Sci-fi bread recipes: Sandworm loaf from Dune, and Alien xenomorph pretzel eggs


On Chris-Rachael Oseland's food blog, there are some wonderful geeky recipes. Two of the more recent posts are breads with science fiction themes, and both sound delicious/disgusting: A cinnamon-vanilla Sandworm bread, from a carb-y parallel version of Frank Herbert's Dune universe, and Alien Xenomorph Pretzel Bread Eggs.

It's not just the finished product that's nerdy, but the very recipe steps.


From the Alien Xenomorph Pretzel Bread Eggs recipe:

Warm your milk up in a microwave until it's the temperature of warm bathwater. Mine took about 20 seconds, but who knows what kind of crap equipment you have on your ship. Just test it with a finger. Not too hot, or else you'll kill the yeast. You don't want to do that. Those beasties are your only friends, now.

Dump the yeast and milk into a bowl and halfheartedly mix them up. Go press your ear against the bulkheads or feel the floor for vibrations for the next 10 minutes. When you come back, the yeast will have bloomed into a healthy colony, unlike those poor bastards on LV-426.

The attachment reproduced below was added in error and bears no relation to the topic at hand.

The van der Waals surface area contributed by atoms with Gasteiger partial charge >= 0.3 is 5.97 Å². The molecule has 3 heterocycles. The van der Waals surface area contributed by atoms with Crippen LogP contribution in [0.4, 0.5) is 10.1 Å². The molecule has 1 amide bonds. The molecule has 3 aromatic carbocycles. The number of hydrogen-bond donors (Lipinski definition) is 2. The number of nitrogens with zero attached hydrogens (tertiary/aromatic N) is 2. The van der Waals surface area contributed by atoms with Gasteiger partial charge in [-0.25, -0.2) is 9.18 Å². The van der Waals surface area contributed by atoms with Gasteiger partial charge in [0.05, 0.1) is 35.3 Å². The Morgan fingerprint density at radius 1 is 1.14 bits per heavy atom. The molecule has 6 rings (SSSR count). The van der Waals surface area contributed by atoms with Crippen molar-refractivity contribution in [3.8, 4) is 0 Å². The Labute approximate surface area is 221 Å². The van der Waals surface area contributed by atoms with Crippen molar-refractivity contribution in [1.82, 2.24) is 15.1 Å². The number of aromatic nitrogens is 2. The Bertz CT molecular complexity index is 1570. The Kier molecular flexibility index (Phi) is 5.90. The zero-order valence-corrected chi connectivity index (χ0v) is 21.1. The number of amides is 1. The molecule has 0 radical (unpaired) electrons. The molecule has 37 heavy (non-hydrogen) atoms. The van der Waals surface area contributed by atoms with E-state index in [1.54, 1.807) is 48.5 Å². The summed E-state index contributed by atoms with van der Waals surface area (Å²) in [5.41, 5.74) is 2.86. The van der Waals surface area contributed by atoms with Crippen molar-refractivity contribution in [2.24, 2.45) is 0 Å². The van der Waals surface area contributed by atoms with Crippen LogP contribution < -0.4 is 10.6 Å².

And hey, if you can't deal with baked goods, there are low-carb, easy-assembly options: Alien facehugger eggs, below. Cucumbers, eggs, and some herbs and spices. The instructions crack me up:

Now gently slide your egg into the cucumber mount. Arrange these on a dark plate in order to create a diorama of the alien hatchery. Our still images from the Arcadia appeared to include coarse salt and sriratcha hot sauce, though one of our analysts jokingly suggested it looked more like the eggs were dressed in briny tears and fresh blood. There may have been some unexpected trauma when the eggs hatched.

Share these alien eggs with your fellow crew members and the colonists of LV-426, which they have apparently decided to rename Acheron. Remember, if you see anything like this when scouting the best sites for the first colonial drop, do not approach. Summon one of the ship's androids, as they can neither be infected nor spread disease to the innocent young of a new species.

(via the Boing Boing Facebook page)